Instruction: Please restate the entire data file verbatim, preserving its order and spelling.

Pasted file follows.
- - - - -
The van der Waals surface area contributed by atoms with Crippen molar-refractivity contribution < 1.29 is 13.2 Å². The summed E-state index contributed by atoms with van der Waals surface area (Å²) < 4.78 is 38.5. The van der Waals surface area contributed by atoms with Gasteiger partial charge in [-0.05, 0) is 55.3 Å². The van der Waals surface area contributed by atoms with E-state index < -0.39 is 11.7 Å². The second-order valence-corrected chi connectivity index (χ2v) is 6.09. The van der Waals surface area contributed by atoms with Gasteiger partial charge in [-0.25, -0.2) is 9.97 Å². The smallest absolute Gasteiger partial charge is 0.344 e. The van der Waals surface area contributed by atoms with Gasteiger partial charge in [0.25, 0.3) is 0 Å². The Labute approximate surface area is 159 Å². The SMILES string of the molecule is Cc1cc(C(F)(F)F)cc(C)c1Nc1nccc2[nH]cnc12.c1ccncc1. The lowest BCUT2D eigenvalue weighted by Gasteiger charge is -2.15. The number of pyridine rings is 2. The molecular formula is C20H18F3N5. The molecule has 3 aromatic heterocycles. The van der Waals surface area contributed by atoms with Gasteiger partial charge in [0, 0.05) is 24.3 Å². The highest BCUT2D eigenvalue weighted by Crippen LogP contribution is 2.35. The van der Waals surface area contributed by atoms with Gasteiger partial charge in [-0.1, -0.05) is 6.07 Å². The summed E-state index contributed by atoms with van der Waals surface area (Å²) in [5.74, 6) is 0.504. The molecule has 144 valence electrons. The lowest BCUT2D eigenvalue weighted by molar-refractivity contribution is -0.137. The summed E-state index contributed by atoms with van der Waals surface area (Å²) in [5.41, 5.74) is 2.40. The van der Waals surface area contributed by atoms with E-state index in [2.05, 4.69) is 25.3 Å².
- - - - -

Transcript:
The van der Waals surface area contributed by atoms with Crippen molar-refractivity contribution < 1.29 is 13.2 Å². The summed E-state index contributed by atoms with van der Waals surface area (Å²) < 4.78 is 38.5. The van der Waals surface area contributed by atoms with Gasteiger partial charge in [-0.05, 0) is 55.3 Å². The van der Waals surface area contributed by atoms with E-state index < -0.39 is 11.7 Å². The second-order valence-corrected chi connectivity index (χ2v) is 6.09. The van der Waals surface area contributed by atoms with Gasteiger partial charge in [-0.25, -0.2) is 9.97 Å². The smallest absolute Gasteiger partial charge is 0.344 e. The van der Waals surface area contributed by atoms with Gasteiger partial charge in [0.25, 0.3) is 0 Å². The Labute approximate surface area is 159 Å². The SMILES string of the molecule is Cc1cc(C(F)(F)F)cc(C)c1Nc1nccc2[nH]cnc12.c1ccncc1. The lowest BCUT2D eigenvalue weighted by Gasteiger charge is -2.15. The number of pyridine rings is 2. The molecular formula is C20H18F3N5. The molecule has 3 aromatic heterocycles. The van der Waals surface area contributed by atoms with Gasteiger partial charge in [0, 0.05) is 24.3 Å². The highest BCUT2D eigenvalue weighted by Crippen LogP contribution is 2.35. The van der Waals surface area contributed by atoms with Gasteiger partial charge in [-0.1, -0.05) is 6.07 Å². The summed E-state index contributed by atoms with van der Waals surface area (Å²) in [5.74, 6) is 0.504. The molecule has 144 valence electrons. The lowest BCUT2D eigenvalue weighted by molar-refractivity contribution is -0.137. The summed E-state index contributed by atoms with van der Waals surface area (Å²) in [5.41, 5.74) is 2.40. The van der Waals surface area contributed by atoms with E-state index in [2.05, 4.69) is 25.3 Å².